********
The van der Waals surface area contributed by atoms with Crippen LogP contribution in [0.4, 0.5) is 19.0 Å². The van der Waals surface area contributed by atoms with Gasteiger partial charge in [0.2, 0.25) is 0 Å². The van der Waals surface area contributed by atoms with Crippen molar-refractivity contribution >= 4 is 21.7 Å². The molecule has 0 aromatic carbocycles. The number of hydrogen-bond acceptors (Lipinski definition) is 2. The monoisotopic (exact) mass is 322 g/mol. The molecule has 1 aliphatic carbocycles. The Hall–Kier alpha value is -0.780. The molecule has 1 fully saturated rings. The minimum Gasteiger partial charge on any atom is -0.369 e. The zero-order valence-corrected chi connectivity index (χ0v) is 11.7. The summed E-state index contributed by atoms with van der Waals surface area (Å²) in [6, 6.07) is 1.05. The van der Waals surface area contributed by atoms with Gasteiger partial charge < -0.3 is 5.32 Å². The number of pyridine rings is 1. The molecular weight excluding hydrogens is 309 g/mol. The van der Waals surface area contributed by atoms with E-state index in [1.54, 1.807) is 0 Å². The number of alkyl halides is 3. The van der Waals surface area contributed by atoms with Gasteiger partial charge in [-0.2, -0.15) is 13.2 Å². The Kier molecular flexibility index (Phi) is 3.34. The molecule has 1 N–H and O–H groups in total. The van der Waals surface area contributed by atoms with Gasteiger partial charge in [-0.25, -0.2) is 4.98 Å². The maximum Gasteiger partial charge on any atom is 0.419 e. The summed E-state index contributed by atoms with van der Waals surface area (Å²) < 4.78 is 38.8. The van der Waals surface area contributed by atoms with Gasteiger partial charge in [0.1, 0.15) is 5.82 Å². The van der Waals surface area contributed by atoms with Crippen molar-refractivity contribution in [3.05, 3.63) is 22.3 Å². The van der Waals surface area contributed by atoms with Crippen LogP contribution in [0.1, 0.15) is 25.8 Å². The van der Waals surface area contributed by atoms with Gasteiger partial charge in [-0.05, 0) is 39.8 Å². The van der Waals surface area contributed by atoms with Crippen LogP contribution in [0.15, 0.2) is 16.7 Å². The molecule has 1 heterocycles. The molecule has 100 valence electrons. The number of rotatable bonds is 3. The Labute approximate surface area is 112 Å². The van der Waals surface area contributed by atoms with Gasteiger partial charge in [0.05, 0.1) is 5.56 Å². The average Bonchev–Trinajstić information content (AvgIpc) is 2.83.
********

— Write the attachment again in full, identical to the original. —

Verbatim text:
The van der Waals surface area contributed by atoms with Crippen LogP contribution in [0.4, 0.5) is 19.0 Å². The van der Waals surface area contributed by atoms with Gasteiger partial charge in [0.2, 0.25) is 0 Å². The van der Waals surface area contributed by atoms with Crippen molar-refractivity contribution >= 4 is 21.7 Å². The molecule has 0 aromatic carbocycles. The number of hydrogen-bond acceptors (Lipinski definition) is 2. The monoisotopic (exact) mass is 322 g/mol. The molecule has 1 aliphatic carbocycles. The Hall–Kier alpha value is -0.780. The molecule has 1 fully saturated rings. The minimum Gasteiger partial charge on any atom is -0.369 e. The zero-order valence-corrected chi connectivity index (χ0v) is 11.7. The summed E-state index contributed by atoms with van der Waals surface area (Å²) in [6, 6.07) is 1.05. The van der Waals surface area contributed by atoms with Gasteiger partial charge < -0.3 is 5.32 Å². The number of pyridine rings is 1. The molecular weight excluding hydrogens is 309 g/mol. The van der Waals surface area contributed by atoms with E-state index in [1.54, 1.807) is 0 Å². The number of alkyl halides is 3. The van der Waals surface area contributed by atoms with Gasteiger partial charge in [-0.2, -0.15) is 13.2 Å². The Kier molecular flexibility index (Phi) is 3.34. The molecule has 1 N–H and O–H groups in total. The van der Waals surface area contributed by atoms with Gasteiger partial charge in [-0.25, -0.2) is 4.98 Å². The maximum Gasteiger partial charge on any atom is 0.419 e. The summed E-state index contributed by atoms with van der Waals surface area (Å²) < 4.78 is 38.8. The van der Waals surface area contributed by atoms with Gasteiger partial charge in [0.1, 0.15) is 5.82 Å². The van der Waals surface area contributed by atoms with Crippen molar-refractivity contribution in [3.05, 3.63) is 22.3 Å². The van der Waals surface area contributed by atoms with Crippen LogP contribution in [0.1, 0.15) is 25.8 Å². The van der Waals surface area contributed by atoms with Gasteiger partial charge in [-0.05, 0) is 39.8 Å². The van der Waals surface area contributed by atoms with Crippen LogP contribution in [0.15, 0.2) is 16.7 Å². The molecule has 1 heterocycles. The molecule has 100 valence electrons. The number of rotatable bonds is 3. The Labute approximate surface area is 112 Å². The van der Waals surface area contributed by atoms with Gasteiger partial charge in [0.05, 0.1) is 5.56 Å². The average Bonchev–Trinajstić information content (AvgIpc) is 2.83.